GENEVA (17 April 2020) – Antisemitic hate speech has risen alarmingly since the outbreak of the COVID-19 crisis and must be rejected, said the UN Special Rapporteur on freedom of religion or belief, Ahmed Shaheed.
"I am extremely concerned to see that certain religious leaders and politicians continue to exploit the challenging times during this pandemic to spread hatred against Jews and other minorities," Shaheed said. "We must collectively reject antisemitism and other forms of intolerance and discrimination now."
He said that 'conspiracy' theory prevails in claiming that Jews or Israel are responsible for developing and spreading COVID-19 virus to reduce the non-Jewish population and to control the world. The UN expert presented his
report on combatting antisemitism to eliminate discrimination and intolerance based on religion or belief to the UN General Assembly in October 2019.
Antisemitism threatens stability and security and hate crimes require unequivocal responses from leaders, the Special Rapporteur said. "It is necessary to invest in preventive security measures and enact appropriate hate crime legislation. I also reiterate my call to for endorsement by States of the Working Definition on Antisemitism and for its use in compliance with international human rights law."
He urged States to work with Jewish communities and organisations to strengthen monitoring of hate speech or crimes, and to develop strategies to support victims of antisemitism. "It is imperative for the civil society organisations and faith-based actors to signal a zero-tolerance policy towards antisemitism online and offline."
The Special Rapporteur said the COVID-19 crisis highlighted the need to establish collaborative networks to foster mutual understanding, promote dialogue and inspire solidarity.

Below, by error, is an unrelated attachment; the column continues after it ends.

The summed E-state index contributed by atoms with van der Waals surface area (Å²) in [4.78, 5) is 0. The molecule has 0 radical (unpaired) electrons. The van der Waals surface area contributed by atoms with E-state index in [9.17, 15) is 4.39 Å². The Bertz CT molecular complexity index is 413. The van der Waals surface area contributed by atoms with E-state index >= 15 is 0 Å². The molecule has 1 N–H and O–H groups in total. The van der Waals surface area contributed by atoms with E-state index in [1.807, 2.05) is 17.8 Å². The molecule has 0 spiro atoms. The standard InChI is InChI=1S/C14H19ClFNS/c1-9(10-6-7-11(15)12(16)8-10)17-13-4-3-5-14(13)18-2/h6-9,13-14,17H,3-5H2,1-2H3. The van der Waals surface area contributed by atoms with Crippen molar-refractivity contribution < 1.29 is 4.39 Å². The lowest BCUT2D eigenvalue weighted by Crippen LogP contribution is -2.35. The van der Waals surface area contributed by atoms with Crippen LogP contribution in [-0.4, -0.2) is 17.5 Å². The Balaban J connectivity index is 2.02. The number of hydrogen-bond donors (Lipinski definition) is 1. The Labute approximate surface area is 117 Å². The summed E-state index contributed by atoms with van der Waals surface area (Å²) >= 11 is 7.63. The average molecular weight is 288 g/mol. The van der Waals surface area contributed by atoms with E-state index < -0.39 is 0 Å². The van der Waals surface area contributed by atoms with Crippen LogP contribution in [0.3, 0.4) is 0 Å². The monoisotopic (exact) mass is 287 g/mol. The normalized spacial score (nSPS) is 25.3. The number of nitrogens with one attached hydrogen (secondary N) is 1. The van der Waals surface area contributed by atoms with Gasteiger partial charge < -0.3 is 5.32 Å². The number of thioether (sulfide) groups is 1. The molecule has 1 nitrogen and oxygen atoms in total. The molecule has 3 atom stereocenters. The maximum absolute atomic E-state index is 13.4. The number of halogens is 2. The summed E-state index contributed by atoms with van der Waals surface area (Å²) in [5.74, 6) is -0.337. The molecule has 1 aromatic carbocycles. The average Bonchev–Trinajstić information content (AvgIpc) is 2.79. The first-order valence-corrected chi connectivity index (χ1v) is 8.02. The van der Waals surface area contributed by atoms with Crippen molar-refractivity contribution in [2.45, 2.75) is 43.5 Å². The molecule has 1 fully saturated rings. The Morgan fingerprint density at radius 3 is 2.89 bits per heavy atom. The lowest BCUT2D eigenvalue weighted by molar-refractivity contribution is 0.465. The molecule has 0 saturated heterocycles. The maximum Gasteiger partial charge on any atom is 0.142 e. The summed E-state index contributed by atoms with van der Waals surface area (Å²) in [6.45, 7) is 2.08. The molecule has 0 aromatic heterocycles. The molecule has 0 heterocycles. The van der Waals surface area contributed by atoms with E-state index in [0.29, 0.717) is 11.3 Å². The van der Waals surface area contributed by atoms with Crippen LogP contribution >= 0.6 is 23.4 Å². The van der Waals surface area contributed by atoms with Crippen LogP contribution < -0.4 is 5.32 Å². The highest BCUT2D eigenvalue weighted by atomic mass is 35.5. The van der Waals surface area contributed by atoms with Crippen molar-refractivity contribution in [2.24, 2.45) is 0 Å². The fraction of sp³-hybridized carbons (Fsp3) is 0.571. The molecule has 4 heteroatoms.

"Countering online hate speech also will not succeed if the mainstream or social media do not take seriously the reports of cyberhate targeting Jews and other minorities," he said. "They must remove any posts that incite to hatred or violence in addition to identifying and reporting fake news.
"At this deeply challenging time, ensuring that all individuals are able to exercise their right to freedom of religion or belief without fear and to the greatest extent feasible while safeguarding public health is more essential than ever," said Shaheed.
Mr. Ahmed Shaheed (the Maldives) was appointed as Special Rapporteur on freedom of religion or belief by the UN Human Rights Council in 2016. Mr. Shaheed is Deputy Director of the Human Rights Centre at the University of Essex, UK and Senior Fellow of the Raoul Wallenberg Human Rights Centre in Canada. He was Foreign Minister of the Maldives from 2005 to 2007 and from 2008 to 2010. He led the country's efforts to sign and ratify all nine international human rights Conventions and to implement them in law and practice. Mr. Shaheed is the former Special Rapporteur on the situation of human rights in Iran.
The Special Rapporteurs are part of what is known as the Special Procedures of the Human Rights Council. Special Procedures, the largest body of independent experts in the UN Human Rights system, is the general name of the Council's independent fact-finding and monitoring mechanisms that address either specific country situations or thematic issues in all parts of the world. Special Procedures' experts work on a voluntary basis; they are not UN staff and do not receive a salary for their work. They are independent from any government or organization and serve in their individual capacity.
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